I love to doodle when talking on the phone.

Hi there Diane! I have just recently stumbled upon your blog, and I look forward to each and every post now! Keep them coming! My favorite letter to write would have to be “D”! I’ve played with this letter all of my life!

I look forward to reading your blog everyday! We have so many of the same interests…especially handwriting! The letter “H” is my favorite!

my favorite letter to write is “J”. And then “L”-that is why I named my daughter with an “L” name. ;)

For a birthday present, my hubby gave me a calligraphy class. It was the best thing I have ever done!

My favorite letter to write is L. My least favorite is I and E; they never look consistently pretty.

the letter R……it has the loop, the downstroke and that lovely flirty curvy downstroke……it lends itself to playing and dressing up….flourishes? check. serifs? check? loopy thing squared, rounded or elongated? check. would LOVE to win this book… it, love it, love it. thanks for the chance and also a great blog entry today.

Handwriting is rapidly on the way to becoming a lost art. They are no longer teaching cursive in our schools. It is very frustrating to those of us who love beautiful handwriting! The letter S is one of my favorites, but love making the W too. Thanks for giveaway. The books would be so much fun to play with.

My favorite letter is Z. (Which is great because I have one in my first name!)

I like the letter R… can be done so many different ways!! Trying now to teach myself how to doodle with the help of Stephanie Ackerman’s tips!! Thanks for the offer of the book, even if I don’t win it, I will be ordering it!!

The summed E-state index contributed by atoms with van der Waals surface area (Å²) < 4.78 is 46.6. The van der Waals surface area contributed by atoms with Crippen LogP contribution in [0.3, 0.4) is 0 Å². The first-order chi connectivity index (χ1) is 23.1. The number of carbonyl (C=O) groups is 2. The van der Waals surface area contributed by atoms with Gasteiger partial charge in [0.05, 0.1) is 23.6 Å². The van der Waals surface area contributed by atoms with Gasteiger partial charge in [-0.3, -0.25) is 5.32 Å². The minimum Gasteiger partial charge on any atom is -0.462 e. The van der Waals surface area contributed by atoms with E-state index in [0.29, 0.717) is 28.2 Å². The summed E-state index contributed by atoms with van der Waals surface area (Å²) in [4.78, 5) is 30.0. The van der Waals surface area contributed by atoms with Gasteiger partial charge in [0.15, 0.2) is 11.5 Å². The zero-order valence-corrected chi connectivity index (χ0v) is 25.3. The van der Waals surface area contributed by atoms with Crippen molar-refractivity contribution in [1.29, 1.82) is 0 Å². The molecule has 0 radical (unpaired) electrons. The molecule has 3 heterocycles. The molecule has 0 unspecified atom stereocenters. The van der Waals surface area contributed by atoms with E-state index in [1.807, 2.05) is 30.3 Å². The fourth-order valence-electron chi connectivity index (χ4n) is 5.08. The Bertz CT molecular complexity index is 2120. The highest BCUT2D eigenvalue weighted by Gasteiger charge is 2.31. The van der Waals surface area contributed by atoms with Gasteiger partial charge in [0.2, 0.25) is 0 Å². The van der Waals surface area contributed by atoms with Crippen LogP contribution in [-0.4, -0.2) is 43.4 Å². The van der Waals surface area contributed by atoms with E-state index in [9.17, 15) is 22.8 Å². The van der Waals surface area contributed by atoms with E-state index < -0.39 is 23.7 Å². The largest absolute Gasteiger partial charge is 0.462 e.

I love the letter K because my name is Kelly~!

My favorite letter to write is R, probably because my name starts with it. There’s lots of opportunity for curly-q’s and such. I, too, think penmanship is becoming a lost art. I always TRY to write neatly but this book would teach me how it’s done consistently. Studying this book and learning from it would be my contribution to keeping penmanship from fading away.

Oh, thanks Diane! I thought I was one of the last few who still loves to write (using a pen). I love fonts and the power they give to words! Thanks for this and I would have to say my favorite letters to write are the upper case K and H, but I love to write a lower case a the size of an upper :)

I love handwriting! People comment on my “nice” handwriting. I remember how much fun it was for me to practice making lines of circles and beginning and ending flourishes separated by up and down strokes. I was told that was the Palmer Method and people ask if I went to Catholic school (I guess Catholics are known for their handwriting.) I practiced different ways to make capital letters, some of which I still use, some I discarded for one reason or another. I’ve taken caligraphy courses and I am a quilter and make hand lettered labels, so I still enjoy my writing to a degree. I think my favorite letter is a lower case “y” because I can flourish the tail! What fun.

Actually, I have two – N and W.

Beautiful letters….Surprisingly, for me, my favorite letter is the upper case “E”. Since my name is Elaine, I wanted to put a fancy spin to my inital. I love to swirl and loop the top and bottom of the “E” to make it distinctive. Learning to write in school, the letter “E” was not my favorite. It had no character–I disliked it immensely. After putting my signature twist on the letter, it has transformed to a letter with lots of personality. I love it!

I took a semester of Russian during my first year of college. My favorite part was learning Russian handwriting, as some of the characters are so beautiful and so different from our English letters. For a while, I incorporated some of those styles into my regular handwriting. Today, my favorite upper case letters to write are K and W. My favorite lower case is f.